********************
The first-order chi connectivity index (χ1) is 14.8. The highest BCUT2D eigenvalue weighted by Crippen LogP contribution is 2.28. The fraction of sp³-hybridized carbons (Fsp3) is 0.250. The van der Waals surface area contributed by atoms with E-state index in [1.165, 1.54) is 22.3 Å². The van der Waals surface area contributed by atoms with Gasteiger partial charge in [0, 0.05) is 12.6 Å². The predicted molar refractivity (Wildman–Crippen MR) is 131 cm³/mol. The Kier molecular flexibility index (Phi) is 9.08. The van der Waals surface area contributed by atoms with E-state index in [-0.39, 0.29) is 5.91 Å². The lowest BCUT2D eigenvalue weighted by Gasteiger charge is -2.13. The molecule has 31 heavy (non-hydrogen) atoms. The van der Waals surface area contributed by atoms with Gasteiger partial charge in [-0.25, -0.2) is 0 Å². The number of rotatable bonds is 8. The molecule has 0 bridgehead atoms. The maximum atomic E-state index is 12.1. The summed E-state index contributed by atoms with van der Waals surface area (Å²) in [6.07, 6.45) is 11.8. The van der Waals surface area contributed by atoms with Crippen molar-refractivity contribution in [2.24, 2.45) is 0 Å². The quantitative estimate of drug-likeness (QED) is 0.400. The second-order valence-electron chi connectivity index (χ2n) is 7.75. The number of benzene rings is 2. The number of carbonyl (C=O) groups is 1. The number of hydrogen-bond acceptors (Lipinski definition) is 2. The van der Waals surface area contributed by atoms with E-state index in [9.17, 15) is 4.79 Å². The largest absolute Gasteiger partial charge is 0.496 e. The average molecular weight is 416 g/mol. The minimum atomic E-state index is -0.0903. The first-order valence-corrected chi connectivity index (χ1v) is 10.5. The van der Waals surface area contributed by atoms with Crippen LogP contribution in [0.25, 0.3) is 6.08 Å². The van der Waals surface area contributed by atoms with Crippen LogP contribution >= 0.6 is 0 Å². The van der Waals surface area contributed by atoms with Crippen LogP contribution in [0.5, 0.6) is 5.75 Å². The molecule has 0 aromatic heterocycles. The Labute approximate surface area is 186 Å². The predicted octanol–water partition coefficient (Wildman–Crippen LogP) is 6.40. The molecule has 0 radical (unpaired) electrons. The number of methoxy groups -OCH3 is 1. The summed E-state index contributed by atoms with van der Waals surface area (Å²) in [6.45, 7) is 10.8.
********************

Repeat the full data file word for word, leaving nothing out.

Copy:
The first-order chi connectivity index (χ1) is 14.8. The highest BCUT2D eigenvalue weighted by Crippen LogP contribution is 2.28. The fraction of sp³-hybridized carbons (Fsp3) is 0.250. The van der Waals surface area contributed by atoms with E-state index in [1.165, 1.54) is 22.3 Å². The van der Waals surface area contributed by atoms with Gasteiger partial charge in [0, 0.05) is 12.6 Å². The predicted molar refractivity (Wildman–Crippen MR) is 131 cm³/mol. The Kier molecular flexibility index (Phi) is 9.08. The van der Waals surface area contributed by atoms with E-state index in [-0.39, 0.29) is 5.91 Å². The lowest BCUT2D eigenvalue weighted by Gasteiger charge is -2.13. The molecule has 31 heavy (non-hydrogen) atoms. The van der Waals surface area contributed by atoms with Gasteiger partial charge in [-0.25, -0.2) is 0 Å². The number of rotatable bonds is 8. The molecule has 0 bridgehead atoms. The maximum atomic E-state index is 12.1. The summed E-state index contributed by atoms with van der Waals surface area (Å²) in [6.07, 6.45) is 11.8. The van der Waals surface area contributed by atoms with Crippen molar-refractivity contribution in [2.24, 2.45) is 0 Å². The quantitative estimate of drug-likeness (QED) is 0.400. The second-order valence-electron chi connectivity index (χ2n) is 7.75. The number of benzene rings is 2. The number of carbonyl (C=O) groups is 1. The number of hydrogen-bond acceptors (Lipinski definition) is 2. The van der Waals surface area contributed by atoms with E-state index in [9.17, 15) is 4.79 Å². The largest absolute Gasteiger partial charge is 0.496 e. The average molecular weight is 416 g/mol. The minimum atomic E-state index is -0.0903. The first-order valence-corrected chi connectivity index (χ1v) is 10.5. The van der Waals surface area contributed by atoms with Crippen LogP contribution in [0.25, 0.3) is 6.08 Å². The van der Waals surface area contributed by atoms with Crippen LogP contribution >= 0.6 is 0 Å². The van der Waals surface area contributed by atoms with Crippen LogP contribution in [0.5, 0.6) is 5.75 Å². The molecule has 0 aromatic heterocycles. The Labute approximate surface area is 186 Å². The predicted octanol–water partition coefficient (Wildman–Crippen LogP) is 6.40. The molecule has 0 radical (unpaired) electrons. The number of methoxy groups -OCH3 is 1. The summed E-state index contributed by atoms with van der Waals surface area (Å²) in [6.45, 7) is 10.8.